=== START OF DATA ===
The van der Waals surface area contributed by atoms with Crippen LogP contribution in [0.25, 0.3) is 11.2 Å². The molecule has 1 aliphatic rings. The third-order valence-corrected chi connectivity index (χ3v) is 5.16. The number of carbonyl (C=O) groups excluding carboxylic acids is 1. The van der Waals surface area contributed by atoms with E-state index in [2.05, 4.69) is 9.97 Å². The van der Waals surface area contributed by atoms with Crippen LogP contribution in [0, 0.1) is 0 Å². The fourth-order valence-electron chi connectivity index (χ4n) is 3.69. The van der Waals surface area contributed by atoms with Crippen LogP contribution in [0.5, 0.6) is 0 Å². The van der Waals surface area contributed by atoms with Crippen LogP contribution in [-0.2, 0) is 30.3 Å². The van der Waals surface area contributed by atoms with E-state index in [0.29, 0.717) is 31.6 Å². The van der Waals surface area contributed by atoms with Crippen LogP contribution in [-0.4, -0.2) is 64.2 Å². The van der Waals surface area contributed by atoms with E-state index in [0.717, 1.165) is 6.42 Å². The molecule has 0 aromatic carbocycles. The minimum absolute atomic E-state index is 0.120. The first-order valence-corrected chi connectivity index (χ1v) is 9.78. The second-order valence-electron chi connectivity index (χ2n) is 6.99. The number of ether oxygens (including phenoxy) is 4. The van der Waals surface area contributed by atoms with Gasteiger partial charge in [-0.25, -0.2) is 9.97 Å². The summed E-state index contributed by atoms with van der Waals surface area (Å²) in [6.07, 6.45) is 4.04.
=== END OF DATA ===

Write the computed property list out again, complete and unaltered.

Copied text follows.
The van der Waals surface area contributed by atoms with Crippen LogP contribution in [0.25, 0.3) is 11.2 Å². The molecule has 1 aliphatic rings. The third-order valence-corrected chi connectivity index (χ3v) is 5.16. The number of carbonyl (C=O) groups excluding carboxylic acids is 1. The van der Waals surface area contributed by atoms with E-state index in [2.05, 4.69) is 9.97 Å². The van der Waals surface area contributed by atoms with Crippen LogP contribution in [0, 0.1) is 0 Å². The fourth-order valence-electron chi connectivity index (χ4n) is 3.69. The van der Waals surface area contributed by atoms with Crippen LogP contribution in [0.5, 0.6) is 0 Å². The van der Waals surface area contributed by atoms with Crippen LogP contribution in [-0.2, 0) is 30.3 Å². The van der Waals surface area contributed by atoms with E-state index in [0.29, 0.717) is 31.6 Å². The van der Waals surface area contributed by atoms with Crippen LogP contribution in [-0.4, -0.2) is 64.2 Å². The van der Waals surface area contributed by atoms with E-state index in [0.717, 1.165) is 6.42 Å². The molecule has 0 aromatic carbocycles. The minimum absolute atomic E-state index is 0.120. The first-order valence-corrected chi connectivity index (χ1v) is 9.78. The second-order valence-electron chi connectivity index (χ2n) is 6.99. The number of ether oxygens (including phenoxy) is 4. The van der Waals surface area contributed by atoms with Gasteiger partial charge in [-0.25, -0.2) is 9.97 Å². The summed E-state index contributed by atoms with van der Waals surface area (Å²) in [6.07, 6.45) is 4.04.